Budget scrutiny in Scotland
Amidst all this uncertainty, Mackay and the Finance and Constitution Committee have established a new Budget Process Review Group carry out a fundamental review of budgetary scrutiny.
The main driver for the review is the need to accommodate the Scottish Parliament’s new financial powers as well as the operation of the Fiscal Framework within the budget process. The Group, which includes Scottish Government and Scottish Parliament officials, has been tasked with recommending a new process which addresses the increased level of responsibility within the context of the principles underpinning the existing system.
In March the group published an Interim Report, identifying key themes that it considered needed to be addressed. It recommended a more strategic approach to forecasting revenues and a strengthening of Scottish Government resources to cope with the resulting additional workload. The group invited input from external bodies, and ICAS was one of the bodies that submitted a response.
With the Scottish Budget having been focussed primarily on expenditure hitherto, ICAS had found in recent years that there was no obvious process or timetable for raising tax issues with policy makers in the Scottish Government.
This contrasts with the established UK budget procedures allowing external bodies to make representations on tax policy, contribute to the formulation of policy through consultations, and comment on draft legislation before it is scrutinised by Parliament. In all these ways and in ongoing dialogue with HMRC and Treasury officials, professional bodies such as ICAS are able to make valued contributions to the process of designing and introducing good tax laws.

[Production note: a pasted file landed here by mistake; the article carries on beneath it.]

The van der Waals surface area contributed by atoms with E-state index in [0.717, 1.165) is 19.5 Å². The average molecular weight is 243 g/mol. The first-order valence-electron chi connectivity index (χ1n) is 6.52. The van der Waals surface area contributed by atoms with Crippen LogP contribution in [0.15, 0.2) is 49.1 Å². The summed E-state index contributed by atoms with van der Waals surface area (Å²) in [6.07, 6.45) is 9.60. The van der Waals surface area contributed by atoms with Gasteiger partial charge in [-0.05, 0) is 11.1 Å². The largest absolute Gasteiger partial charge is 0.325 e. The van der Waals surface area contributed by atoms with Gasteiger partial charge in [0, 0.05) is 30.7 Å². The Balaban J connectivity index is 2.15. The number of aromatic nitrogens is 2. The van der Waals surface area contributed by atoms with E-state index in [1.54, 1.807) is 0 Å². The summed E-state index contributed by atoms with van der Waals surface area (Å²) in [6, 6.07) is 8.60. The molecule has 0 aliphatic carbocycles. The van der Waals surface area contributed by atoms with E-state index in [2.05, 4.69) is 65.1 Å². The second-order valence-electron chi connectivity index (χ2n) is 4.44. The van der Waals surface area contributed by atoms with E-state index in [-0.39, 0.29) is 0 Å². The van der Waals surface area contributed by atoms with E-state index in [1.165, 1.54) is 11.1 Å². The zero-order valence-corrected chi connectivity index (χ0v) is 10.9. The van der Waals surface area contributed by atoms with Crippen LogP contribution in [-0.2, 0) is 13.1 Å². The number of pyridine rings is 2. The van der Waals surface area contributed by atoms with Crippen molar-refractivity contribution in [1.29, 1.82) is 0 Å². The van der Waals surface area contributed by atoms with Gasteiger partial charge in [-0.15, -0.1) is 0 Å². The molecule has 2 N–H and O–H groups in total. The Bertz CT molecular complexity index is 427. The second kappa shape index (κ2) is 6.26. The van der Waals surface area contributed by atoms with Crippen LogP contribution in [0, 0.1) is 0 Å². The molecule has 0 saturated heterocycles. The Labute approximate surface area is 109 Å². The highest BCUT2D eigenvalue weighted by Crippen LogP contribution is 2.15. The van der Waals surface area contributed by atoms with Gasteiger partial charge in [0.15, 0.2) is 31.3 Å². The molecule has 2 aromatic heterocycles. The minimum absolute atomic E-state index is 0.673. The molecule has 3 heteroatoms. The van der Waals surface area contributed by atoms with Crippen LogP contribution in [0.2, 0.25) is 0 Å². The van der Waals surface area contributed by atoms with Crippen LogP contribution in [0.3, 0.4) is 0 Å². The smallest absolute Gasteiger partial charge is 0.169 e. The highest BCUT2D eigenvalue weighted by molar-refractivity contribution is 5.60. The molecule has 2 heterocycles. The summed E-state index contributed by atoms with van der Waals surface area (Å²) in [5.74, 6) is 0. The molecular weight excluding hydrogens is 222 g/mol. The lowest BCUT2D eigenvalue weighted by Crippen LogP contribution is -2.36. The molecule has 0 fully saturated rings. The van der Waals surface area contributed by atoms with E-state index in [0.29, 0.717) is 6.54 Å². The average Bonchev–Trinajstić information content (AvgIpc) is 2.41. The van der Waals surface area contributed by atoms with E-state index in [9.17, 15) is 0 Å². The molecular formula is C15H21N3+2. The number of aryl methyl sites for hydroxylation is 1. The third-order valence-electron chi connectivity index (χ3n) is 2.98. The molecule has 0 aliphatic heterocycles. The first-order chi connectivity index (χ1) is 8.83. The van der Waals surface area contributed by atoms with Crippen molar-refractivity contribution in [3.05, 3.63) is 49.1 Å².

At a UK level, income tax is an annual tax that must be legislated for each year. In Scotland, there is a more limited annual requirement – to pass a ‘Scottish rate resolution’ each year, setting the Scottish income tax rates and thresholds for the following tax year. Nevertheless, ICAS suggests that an annual review by Holyrood of all its devolved taxes would be a useful procedure to ensure that everything is working as it should – so long as this does not encourage unnecessary tinkering with tax rates and rules.
In addition, ICAS recommends that there should be a clear, brief statement of the principles and objectives around the approach to Scottish taxation, supported by a longer-term (perhaps five-year) plan. Ideally Holyrood’s budget cycle would support this, regardless of the extent to which it is synchronised with Westminster’s budget cycle.
Where such synchronisation is necessary – for example, in the case of the partly-devolved income tax – moving the UK’s annual budget from spring back to the previous autumn ought to prove helpful to Holyrood. It should allow more time for Westminster’s tax and spending proposals to be considered before the devolved budget has to be agreed.
We must now wait and see what further changes might be made by the incoming Westminster administration after 8 June – and perhaps by a new Chancellor.
Article supplied by Taxing Words Ltd
Derek Mackay delivers keynote address at ICAS Tax Conference 2017
Find out Derek Mackay’s vision for the Scottish tax system at the ICAS Tax Conference on 23 May in Edinburgh.
In addition to being a great networking opportunity the conference will bring you up to date with the latest changes at the heart of the tax profession.